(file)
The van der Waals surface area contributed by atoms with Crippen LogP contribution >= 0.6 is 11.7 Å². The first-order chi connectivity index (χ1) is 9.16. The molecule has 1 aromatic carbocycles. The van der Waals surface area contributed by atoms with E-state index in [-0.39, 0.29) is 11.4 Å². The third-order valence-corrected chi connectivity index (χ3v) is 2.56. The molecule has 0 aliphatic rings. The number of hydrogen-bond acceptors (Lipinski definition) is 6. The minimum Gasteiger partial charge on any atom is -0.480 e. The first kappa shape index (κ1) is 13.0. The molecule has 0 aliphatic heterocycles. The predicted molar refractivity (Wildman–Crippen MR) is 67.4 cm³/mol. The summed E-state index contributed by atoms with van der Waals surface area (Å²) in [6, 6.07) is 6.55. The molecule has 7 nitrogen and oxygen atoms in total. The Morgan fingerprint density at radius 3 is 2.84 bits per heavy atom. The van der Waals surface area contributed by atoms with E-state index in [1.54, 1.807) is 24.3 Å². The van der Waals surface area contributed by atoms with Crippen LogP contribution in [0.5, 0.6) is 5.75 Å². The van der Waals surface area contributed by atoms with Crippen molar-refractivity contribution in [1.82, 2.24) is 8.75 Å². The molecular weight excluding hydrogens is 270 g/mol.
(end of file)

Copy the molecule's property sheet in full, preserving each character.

The van der Waals surface area contributed by atoms with Crippen LogP contribution >= 0.6 is 11.7 Å². The first-order chi connectivity index (χ1) is 9.16. The molecule has 1 aromatic carbocycles. The van der Waals surface area contributed by atoms with E-state index in [-0.39, 0.29) is 11.4 Å². The third-order valence-corrected chi connectivity index (χ3v) is 2.56. The molecule has 0 aliphatic rings. The number of hydrogen-bond acceptors (Lipinski definition) is 6. The minimum Gasteiger partial charge on any atom is -0.480 e. The first kappa shape index (κ1) is 13.0. The molecule has 0 aliphatic heterocycles. The predicted molar refractivity (Wildman–Crippen MR) is 67.4 cm³/mol. The summed E-state index contributed by atoms with van der Waals surface area (Å²) in [6, 6.07) is 6.55. The molecule has 7 nitrogen and oxygen atoms in total. The Morgan fingerprint density at radius 3 is 2.84 bits per heavy atom. The van der Waals surface area contributed by atoms with E-state index in [1.54, 1.807) is 24.3 Å². The van der Waals surface area contributed by atoms with Crippen LogP contribution in [0.5, 0.6) is 5.75 Å². The van der Waals surface area contributed by atoms with Crippen molar-refractivity contribution in [1.82, 2.24) is 8.75 Å². The molecular weight excluding hydrogens is 270 g/mol.